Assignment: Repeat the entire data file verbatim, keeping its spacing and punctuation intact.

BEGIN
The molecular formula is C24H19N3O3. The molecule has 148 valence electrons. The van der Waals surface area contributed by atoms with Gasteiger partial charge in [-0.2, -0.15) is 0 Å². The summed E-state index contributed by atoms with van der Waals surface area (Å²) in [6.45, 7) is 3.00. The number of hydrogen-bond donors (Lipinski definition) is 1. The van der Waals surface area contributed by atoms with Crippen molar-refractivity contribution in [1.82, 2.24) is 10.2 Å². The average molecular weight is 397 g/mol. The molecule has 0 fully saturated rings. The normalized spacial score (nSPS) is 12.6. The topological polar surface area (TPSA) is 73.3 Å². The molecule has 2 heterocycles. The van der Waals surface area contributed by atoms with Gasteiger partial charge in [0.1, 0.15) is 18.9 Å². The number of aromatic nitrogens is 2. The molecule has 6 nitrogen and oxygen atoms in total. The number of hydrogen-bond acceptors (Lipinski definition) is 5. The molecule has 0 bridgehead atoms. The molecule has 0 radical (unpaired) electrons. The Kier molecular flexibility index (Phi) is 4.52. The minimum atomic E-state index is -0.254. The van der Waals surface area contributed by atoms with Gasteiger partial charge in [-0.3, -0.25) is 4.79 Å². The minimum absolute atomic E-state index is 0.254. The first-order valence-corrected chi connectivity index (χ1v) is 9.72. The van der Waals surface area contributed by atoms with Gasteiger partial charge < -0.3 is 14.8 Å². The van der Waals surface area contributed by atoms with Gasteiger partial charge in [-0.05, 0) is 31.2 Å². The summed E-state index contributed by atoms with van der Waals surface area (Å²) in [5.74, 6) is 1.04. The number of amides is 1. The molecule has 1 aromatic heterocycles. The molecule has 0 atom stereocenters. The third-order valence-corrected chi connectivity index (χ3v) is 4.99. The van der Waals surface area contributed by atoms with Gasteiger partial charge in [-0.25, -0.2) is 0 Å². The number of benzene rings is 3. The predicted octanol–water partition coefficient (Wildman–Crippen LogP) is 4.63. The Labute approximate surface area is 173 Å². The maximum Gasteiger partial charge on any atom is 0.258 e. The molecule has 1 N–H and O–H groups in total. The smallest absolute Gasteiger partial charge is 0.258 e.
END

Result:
The molecular formula is C24H19N3O3. The molecule has 148 valence electrons. The van der Waals surface area contributed by atoms with Gasteiger partial charge in [-0.2, -0.15) is 0 Å². The summed E-state index contributed by atoms with van der Waals surface area (Å²) in [6.45, 7) is 3.00. The number of hydrogen-bond donors (Lipinski definition) is 1. The van der Waals surface area contributed by atoms with Crippen molar-refractivity contribution in [1.82, 2.24) is 10.2 Å². The average molecular weight is 397 g/mol. The molecule has 0 fully saturated rings. The normalized spacial score (nSPS) is 12.6. The topological polar surface area (TPSA) is 73.3 Å². The molecule has 2 heterocycles. The van der Waals surface area contributed by atoms with Gasteiger partial charge in [0.1, 0.15) is 18.9 Å². The number of aromatic nitrogens is 2. The molecule has 6 nitrogen and oxygen atoms in total. The number of hydrogen-bond acceptors (Lipinski definition) is 5. The molecule has 0 bridgehead atoms. The molecule has 0 radical (unpaired) electrons. The Kier molecular flexibility index (Phi) is 4.52. The minimum atomic E-state index is -0.254. The van der Waals surface area contributed by atoms with Gasteiger partial charge in [-0.3, -0.25) is 4.79 Å². The minimum absolute atomic E-state index is 0.254. The first-order valence-corrected chi connectivity index (χ1v) is 9.72. The van der Waals surface area contributed by atoms with Gasteiger partial charge < -0.3 is 14.8 Å². The van der Waals surface area contributed by atoms with Gasteiger partial charge in [-0.05, 0) is 31.2 Å². The summed E-state index contributed by atoms with van der Waals surface area (Å²) in [5.74, 6) is 1.04. The number of amides is 1. The molecule has 1 aromatic heterocycles. The molecule has 0 atom stereocenters. The third-order valence-corrected chi connectivity index (χ3v) is 4.99. The van der Waals surface area contributed by atoms with Gasteiger partial charge in [-0.25, -0.2) is 0 Å². The number of benzene rings is 3. The predicted octanol–water partition coefficient (Wildman–Crippen LogP) is 4.63. The Labute approximate surface area is 173 Å². The maximum Gasteiger partial charge on any atom is 0.258 e. The molecule has 1 N–H and O–H groups in total. The smallest absolute Gasteiger partial charge is 0.258 e.